I've been peeling carrots for days. Days. Because Costco is huge and confusing, I accidentally bought the very large bag of organic carrots, instead of the regular pesticide-filled one. I'm a fan of organic and paying extra money for things that I may or may not really need to pay extra for, but I don't know. These organic carrots are very skinny. I would have thought the organic ones would be extra thick, like strong and healthy carrots who work in the fields and lift weights and all the things that the word organic makes me imagine in my brain . But no. So here I am, hoping to make quick prep work for a chicken soup because winter came last night, and I'm peeling All The Carrots.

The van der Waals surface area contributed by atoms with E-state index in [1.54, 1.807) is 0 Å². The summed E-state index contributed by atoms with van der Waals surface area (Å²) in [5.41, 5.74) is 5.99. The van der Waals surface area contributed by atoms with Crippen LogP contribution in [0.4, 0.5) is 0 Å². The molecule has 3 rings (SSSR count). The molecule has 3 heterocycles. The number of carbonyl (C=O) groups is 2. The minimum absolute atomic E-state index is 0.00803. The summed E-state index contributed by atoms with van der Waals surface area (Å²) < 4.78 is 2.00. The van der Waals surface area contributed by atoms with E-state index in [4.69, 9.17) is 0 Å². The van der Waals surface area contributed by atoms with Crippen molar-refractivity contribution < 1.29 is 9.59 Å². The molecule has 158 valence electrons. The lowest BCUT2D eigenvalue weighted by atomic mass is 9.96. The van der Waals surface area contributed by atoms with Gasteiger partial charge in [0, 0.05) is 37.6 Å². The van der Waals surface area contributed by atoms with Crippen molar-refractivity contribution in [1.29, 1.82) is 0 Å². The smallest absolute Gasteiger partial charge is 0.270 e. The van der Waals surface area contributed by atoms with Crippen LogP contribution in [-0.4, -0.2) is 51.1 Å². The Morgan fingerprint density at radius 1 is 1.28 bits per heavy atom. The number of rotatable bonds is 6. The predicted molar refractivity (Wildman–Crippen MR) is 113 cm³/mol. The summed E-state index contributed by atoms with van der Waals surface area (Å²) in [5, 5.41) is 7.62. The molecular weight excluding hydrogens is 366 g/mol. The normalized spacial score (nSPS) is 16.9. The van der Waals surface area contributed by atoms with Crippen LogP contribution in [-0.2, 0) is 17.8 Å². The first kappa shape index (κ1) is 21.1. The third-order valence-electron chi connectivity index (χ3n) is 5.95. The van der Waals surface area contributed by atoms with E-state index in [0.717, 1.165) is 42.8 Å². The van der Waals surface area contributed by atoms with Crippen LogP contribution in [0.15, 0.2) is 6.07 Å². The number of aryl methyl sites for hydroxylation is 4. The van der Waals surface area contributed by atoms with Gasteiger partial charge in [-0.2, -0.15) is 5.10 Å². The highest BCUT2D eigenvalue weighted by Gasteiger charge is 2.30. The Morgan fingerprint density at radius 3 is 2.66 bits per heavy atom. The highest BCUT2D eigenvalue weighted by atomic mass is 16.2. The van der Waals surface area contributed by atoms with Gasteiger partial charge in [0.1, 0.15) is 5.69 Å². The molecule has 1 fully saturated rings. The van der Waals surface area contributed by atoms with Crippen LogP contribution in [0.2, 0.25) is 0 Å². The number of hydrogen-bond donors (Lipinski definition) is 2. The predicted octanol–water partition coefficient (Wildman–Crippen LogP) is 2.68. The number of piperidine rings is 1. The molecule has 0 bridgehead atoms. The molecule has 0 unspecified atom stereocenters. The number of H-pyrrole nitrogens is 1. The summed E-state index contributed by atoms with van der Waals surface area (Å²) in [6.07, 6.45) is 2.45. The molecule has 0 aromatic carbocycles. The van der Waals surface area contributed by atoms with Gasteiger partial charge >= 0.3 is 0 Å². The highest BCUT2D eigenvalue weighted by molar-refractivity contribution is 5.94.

While I've been peeling carrots, I've been looking around my kitchen at all the things I should probably clean out and rearrange and I noticed that my homework cart was in the kitchen. It shouldn't be, it lives in the dining room but someone (perhaps the little girl who rolls it around the house asking everyone if they'd like to buy a sandwich from her cart) left it in the kitchen and then I realized that I don't think I shared the homework cart here and really, it's a homework cart. This is exactly where it belongs.
So this past summer we rearranged some furniture and ever since, we've been working with one table - the dining room table. Everything happens there. Eating, art projects, board games, homework, all of it. The eating and board game parts have been pretty okay, although I wouldn't cry if maybe people would be a little better about putting their plates in the sink and putting the rummykub pieces back in the bag.